How information flows is also a central issue in mutual accountability. Without adequate access to information, stakeholders cannot hold others accountable. In traditional information flow designs, information is collected at the base and increasingly summarized for the purposes of different levels on the way up: from program to community, state, and national levels. In this simplistic model, information flows only one way: up the system to the state and national levels. Few people have either access to or the ability to use the data.
This model will not fit the needs of an accountability system that takes into account different performances and purposes and has mutuality as an underlying assumption. A more complex information model should allow information to be generated at all levels and to flow around the system, up, down and across it, among and between different players who use it for specific purposes at specific times.
Next steps: Develop Mutual Accountability
Reforming accountability requires moving from one- way, top- down lines of accountability to a mutual web of accountability relationships. To make this switch, we must:
- Bring the full range of stakeholder groups into the process - including teachers and learners;
- Provide support for stakeholders who have least access to information and power;
- Increase information flows among and between all stakeholders and make the information transparent (accessible to all);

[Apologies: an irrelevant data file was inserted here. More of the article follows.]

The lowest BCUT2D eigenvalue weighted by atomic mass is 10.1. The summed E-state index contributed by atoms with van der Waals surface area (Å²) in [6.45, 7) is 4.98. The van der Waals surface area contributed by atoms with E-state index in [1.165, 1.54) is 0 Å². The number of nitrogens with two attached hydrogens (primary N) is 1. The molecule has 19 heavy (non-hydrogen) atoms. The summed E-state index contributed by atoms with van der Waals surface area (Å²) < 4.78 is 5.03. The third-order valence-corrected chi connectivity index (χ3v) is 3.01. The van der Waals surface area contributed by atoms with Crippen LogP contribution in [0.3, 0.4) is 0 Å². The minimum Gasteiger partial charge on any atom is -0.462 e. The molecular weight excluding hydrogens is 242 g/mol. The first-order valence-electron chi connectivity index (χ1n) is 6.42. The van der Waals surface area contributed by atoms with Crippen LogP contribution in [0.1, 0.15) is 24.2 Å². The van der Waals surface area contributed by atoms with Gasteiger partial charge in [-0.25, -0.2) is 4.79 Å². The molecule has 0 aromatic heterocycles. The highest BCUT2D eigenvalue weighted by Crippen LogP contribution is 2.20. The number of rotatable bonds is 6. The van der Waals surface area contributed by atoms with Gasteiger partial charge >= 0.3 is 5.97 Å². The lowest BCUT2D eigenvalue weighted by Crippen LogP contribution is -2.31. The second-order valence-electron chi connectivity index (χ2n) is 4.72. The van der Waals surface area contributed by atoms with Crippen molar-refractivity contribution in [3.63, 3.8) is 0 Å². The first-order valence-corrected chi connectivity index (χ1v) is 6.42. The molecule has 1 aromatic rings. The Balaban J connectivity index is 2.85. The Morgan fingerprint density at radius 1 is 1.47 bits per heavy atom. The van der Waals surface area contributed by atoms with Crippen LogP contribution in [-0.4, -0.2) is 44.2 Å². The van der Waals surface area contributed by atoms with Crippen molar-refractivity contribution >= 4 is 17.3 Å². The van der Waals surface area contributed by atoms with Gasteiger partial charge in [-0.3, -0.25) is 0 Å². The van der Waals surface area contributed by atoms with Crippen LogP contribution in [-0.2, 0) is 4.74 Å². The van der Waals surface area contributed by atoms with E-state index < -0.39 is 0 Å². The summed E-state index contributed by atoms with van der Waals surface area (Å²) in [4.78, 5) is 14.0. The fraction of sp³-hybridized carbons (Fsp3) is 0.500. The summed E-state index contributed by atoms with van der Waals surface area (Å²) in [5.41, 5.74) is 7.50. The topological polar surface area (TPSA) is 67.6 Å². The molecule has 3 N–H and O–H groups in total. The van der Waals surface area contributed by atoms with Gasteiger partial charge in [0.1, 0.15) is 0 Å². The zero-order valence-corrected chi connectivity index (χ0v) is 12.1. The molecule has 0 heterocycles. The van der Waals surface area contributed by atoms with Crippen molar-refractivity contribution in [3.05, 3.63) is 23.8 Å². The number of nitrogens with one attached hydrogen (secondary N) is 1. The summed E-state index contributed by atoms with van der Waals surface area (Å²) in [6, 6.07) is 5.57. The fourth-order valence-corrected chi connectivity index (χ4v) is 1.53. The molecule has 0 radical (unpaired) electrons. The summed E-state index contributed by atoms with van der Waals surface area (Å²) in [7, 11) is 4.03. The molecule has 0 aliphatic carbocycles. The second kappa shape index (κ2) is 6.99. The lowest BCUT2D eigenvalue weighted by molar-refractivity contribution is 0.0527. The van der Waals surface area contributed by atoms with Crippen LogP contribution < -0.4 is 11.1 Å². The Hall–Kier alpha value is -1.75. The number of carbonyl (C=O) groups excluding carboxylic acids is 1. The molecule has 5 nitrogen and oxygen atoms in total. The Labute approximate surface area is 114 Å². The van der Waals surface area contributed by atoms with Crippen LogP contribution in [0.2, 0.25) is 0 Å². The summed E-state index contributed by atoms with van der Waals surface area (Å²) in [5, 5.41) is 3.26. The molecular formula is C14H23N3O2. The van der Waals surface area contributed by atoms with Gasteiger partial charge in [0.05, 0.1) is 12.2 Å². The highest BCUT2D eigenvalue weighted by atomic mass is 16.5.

- Develop learning organizations at the program and state levels that would emphasize learning and continuous improvement, shared
- responsibility, and engagement in monitoring results.
To implement performance accountability well requires agreement on good performance, capacity both to perform and be accountable, new tools to measure performance, and a strong system of mutual accountability relationships. In the business world, high performance is associated with extensive changes in organizational practices, including a broadly understood vision and mission, flatter hierarchies with decision-making pushed as close to the shop floor as feasible, and participation at all levels of the organization in monitoring and improving performance. If ABE is to meet society's need for high performance, it too needs to change. But these changes cannot be implemented from the top alone. They will require federal and state government departments to consult with the field and with stakeholders. They need willingness to learn lessons from the past and from other countries. They demand a commitment of resources to building the capacity of the field. Above all, they call for the contributions of all players, practitioners and learners as well as policymakers and researchers.
References Barton, D. (1994). Literacy: An Introduction to the Ecology of Written Language, Oxford: Blackwell.
Condelli, L. (1994). Implementing the Enhanced Evaluation Model: Lessons Learned from the Pilot Test. Prepared for the US Department of Education, Division of Adult Education and Literacy. Washington DC: Pelavin Research Institute.
General Accounting Office (GAO) (1989). Job Training Partnership Act: Services and Outcomes for Participants with Differing Needs. Report No. GAO/HRD-89-52. Gaithersburg, MD: US General Accounting Office.